Arkema was required to develop and submit a risk management plan to the U.S. Environmental Protection Agency, because it has large amounts of sulfur dioxide, a toxic chemical, and methylpropene, a flammable gas. The plans are supposed to detail the effects of a potential release, evaluate worst-case scenarios and explain a company's response.

In its most recently available submission from 2014, Arkema said potentially 1.1 million residents could be impacted over a distance of 23 miles (37 kilometers) in a worse case scenario, according to information compiled by a nonprofit group and posted on a website hosted by the Houston Chronicle.

But, Arkema added, it was using "multiple layers of preventative and mitigation measures" at the plant, including steps to reduce the amount of substances released, and that made the worst case "very unlikely."

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PostPosted: Thu Aug 31, 2017 9:20 am 
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JayceSlayn wrote:
I find it somewhat interesting that the news reports are not able to obtain better specifics about the kinds of chemicals in storage on site, and that the company has so far refused to elaborate on what exact chemicals are of concern.


Aside from your update, the organic peroxide made at that plant is most likely Luperox. That links to the MSDS sheet. It's used to make plastic resins. I got that with a few minutes of Googling. I imagine they've also got all kinds of other noxious stuff around, too. Byproducts and other chemicals they're working on.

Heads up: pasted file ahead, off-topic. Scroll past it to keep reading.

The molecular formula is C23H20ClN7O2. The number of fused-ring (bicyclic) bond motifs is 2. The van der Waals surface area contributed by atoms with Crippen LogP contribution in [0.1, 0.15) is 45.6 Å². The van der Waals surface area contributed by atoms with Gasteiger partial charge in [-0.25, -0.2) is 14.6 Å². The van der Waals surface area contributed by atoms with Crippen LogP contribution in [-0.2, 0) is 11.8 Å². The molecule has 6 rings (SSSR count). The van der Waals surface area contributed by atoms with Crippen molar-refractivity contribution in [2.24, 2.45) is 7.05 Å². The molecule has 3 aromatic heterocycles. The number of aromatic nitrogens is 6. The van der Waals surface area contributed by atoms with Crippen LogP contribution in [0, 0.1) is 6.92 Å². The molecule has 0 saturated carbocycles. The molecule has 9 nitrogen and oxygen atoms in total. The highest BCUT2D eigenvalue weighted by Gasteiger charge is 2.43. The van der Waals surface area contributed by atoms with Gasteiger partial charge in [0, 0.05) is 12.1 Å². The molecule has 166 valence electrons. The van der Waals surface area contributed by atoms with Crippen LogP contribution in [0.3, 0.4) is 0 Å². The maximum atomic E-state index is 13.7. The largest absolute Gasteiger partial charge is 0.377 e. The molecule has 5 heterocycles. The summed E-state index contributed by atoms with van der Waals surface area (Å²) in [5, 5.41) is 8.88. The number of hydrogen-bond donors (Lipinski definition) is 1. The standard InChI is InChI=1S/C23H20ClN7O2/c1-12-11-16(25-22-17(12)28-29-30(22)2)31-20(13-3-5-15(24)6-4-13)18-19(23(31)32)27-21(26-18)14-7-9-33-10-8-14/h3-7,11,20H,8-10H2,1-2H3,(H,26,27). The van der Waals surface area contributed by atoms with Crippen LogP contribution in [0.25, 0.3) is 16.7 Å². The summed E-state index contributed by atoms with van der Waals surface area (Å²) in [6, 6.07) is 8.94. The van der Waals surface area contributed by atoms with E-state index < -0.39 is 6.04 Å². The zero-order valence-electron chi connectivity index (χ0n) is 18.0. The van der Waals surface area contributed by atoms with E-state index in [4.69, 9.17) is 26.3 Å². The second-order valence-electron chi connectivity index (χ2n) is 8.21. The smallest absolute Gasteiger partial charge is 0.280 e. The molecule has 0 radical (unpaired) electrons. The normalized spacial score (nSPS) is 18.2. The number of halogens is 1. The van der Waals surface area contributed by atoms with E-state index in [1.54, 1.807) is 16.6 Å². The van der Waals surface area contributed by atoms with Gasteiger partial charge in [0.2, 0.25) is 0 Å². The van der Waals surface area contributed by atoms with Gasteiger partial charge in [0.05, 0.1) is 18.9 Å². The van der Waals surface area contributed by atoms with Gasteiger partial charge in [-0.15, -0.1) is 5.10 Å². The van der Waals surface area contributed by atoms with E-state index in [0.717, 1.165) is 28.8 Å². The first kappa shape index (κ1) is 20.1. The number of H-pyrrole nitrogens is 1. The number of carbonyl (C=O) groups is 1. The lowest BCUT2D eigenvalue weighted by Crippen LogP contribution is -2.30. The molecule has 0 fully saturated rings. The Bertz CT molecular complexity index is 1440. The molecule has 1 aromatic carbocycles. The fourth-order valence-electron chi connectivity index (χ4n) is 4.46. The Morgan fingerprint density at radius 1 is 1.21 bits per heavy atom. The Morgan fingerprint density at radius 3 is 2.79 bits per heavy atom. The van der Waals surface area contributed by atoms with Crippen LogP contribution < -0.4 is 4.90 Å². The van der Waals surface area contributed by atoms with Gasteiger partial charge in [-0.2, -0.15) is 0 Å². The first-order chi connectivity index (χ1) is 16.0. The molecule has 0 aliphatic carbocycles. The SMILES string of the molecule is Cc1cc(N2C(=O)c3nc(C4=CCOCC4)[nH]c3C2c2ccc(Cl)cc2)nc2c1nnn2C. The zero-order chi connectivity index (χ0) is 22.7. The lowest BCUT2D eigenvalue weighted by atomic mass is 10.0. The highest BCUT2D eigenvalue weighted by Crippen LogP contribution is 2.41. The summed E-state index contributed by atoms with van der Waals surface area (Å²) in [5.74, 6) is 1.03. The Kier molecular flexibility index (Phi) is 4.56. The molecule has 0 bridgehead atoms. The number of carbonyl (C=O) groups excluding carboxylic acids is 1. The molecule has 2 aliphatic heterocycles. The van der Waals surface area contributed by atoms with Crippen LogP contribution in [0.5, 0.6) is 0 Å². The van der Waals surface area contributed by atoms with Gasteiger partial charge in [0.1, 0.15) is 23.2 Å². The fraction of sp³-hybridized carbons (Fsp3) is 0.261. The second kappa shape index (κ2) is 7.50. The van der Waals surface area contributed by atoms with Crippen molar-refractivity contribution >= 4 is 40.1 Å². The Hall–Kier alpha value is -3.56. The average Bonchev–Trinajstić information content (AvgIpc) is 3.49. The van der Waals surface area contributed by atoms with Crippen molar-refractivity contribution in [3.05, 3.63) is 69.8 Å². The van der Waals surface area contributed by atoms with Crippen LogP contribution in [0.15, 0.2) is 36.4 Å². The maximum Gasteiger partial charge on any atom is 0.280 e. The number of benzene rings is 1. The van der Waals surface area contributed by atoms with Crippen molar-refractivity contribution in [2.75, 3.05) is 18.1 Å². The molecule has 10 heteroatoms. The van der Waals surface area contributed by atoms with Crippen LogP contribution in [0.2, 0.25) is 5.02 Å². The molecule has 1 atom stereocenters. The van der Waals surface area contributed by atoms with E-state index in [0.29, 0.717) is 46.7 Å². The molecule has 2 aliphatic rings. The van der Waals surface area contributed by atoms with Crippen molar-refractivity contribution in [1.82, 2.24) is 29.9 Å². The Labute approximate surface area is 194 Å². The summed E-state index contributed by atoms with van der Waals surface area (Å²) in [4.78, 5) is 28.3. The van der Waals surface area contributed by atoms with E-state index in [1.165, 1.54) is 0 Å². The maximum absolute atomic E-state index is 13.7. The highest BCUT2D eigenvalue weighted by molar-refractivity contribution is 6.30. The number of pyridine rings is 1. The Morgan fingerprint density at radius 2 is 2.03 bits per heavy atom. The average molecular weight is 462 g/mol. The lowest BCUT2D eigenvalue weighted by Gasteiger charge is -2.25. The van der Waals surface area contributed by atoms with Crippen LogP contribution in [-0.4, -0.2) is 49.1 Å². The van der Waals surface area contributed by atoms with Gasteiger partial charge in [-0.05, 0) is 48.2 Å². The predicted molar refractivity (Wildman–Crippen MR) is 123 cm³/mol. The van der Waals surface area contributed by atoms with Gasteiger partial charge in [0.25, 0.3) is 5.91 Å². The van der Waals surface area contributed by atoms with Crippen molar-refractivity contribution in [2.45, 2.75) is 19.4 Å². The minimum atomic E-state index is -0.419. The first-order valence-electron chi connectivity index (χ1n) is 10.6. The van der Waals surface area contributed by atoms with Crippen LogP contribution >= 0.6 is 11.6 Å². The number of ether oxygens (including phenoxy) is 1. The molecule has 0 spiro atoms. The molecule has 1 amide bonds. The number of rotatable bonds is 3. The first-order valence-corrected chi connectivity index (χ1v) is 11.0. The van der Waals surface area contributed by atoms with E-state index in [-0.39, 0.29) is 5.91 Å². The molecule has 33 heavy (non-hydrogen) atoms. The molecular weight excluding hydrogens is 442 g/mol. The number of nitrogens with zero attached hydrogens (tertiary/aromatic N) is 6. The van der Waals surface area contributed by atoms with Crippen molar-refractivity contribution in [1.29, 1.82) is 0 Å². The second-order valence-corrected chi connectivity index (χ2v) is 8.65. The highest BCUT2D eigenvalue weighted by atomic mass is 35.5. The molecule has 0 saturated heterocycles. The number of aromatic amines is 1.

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PostPosted: Thu Aug 31, 2017 9:41 am 
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JayceSlayn wrote:
I find it somewhat interesting that the news reports are not able to obtain better specifics about the kinds of chemicals in storage on site, and that the company has so far refused to elaborate on what exact chemicals are of concern. From my understanding, industrial sites like these may be required by the EPA (and maybe other governmental entities, depending on jurisdiction) to submit MSDS and inventory information annually to the fire departments and those records must be made available to the public. I am not familiar with how little information they can get away with in compliance, but that information is usually used for responding to such emergencies. Someone with better Google-fu than myself might be able to dig up this information.

The only specifics I've heard so far is that they store "organic peroxides" on site, which are a whole class of chemicals, but principally they do need to be refrigerated to keep them from essentially self-igniting. They could be products, or just precursors for this operation, but it's likely that they would have needed days of pre-planning to drain such storage tanks and off-site the chemicals. Obviously, that's impossible now, with the transportation infrastructure as it is, and they probably only learned that their backup plans were insufficient (from higher-than-expected water surge) after Harvey had already made landfall.